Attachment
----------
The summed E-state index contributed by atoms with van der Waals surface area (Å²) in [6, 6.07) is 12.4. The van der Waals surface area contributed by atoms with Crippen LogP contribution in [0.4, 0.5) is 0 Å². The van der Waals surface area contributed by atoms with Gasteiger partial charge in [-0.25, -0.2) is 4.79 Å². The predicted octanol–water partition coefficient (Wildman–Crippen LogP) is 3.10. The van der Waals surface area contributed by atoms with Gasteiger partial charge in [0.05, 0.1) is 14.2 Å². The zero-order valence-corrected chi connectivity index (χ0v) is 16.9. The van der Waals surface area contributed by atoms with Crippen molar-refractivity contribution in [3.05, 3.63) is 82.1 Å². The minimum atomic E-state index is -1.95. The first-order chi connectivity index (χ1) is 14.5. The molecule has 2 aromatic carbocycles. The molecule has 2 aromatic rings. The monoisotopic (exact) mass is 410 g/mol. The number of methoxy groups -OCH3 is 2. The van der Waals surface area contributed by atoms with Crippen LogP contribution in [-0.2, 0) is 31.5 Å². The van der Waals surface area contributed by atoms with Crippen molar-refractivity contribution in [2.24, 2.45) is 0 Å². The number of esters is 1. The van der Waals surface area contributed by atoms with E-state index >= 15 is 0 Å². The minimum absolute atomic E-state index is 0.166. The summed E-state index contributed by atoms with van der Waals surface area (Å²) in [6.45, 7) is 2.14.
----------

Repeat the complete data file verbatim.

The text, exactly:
The summed E-state index contributed by atoms with van der Waals surface area (Å²) in [6, 6.07) is 12.4. The van der Waals surface area contributed by atoms with Crippen LogP contribution in [0.4, 0.5) is 0 Å². The van der Waals surface area contributed by atoms with Gasteiger partial charge in [-0.25, -0.2) is 4.79 Å². The predicted octanol–water partition coefficient (Wildman–Crippen LogP) is 3.10. The van der Waals surface area contributed by atoms with Gasteiger partial charge in [0.05, 0.1) is 14.2 Å². The zero-order valence-corrected chi connectivity index (χ0v) is 16.9. The van der Waals surface area contributed by atoms with Crippen molar-refractivity contribution in [3.05, 3.63) is 82.1 Å². The minimum atomic E-state index is -1.95. The first-order chi connectivity index (χ1) is 14.5. The molecule has 2 aromatic carbocycles. The molecule has 2 aromatic rings. The monoisotopic (exact) mass is 410 g/mol. The number of methoxy groups -OCH3 is 2. The van der Waals surface area contributed by atoms with Crippen LogP contribution in [-0.2, 0) is 31.5 Å². The van der Waals surface area contributed by atoms with Crippen molar-refractivity contribution in [2.24, 2.45) is 0 Å². The number of esters is 1. The van der Waals surface area contributed by atoms with E-state index >= 15 is 0 Å². The minimum absolute atomic E-state index is 0.166. The summed E-state index contributed by atoms with van der Waals surface area (Å²) in [6.45, 7) is 2.14.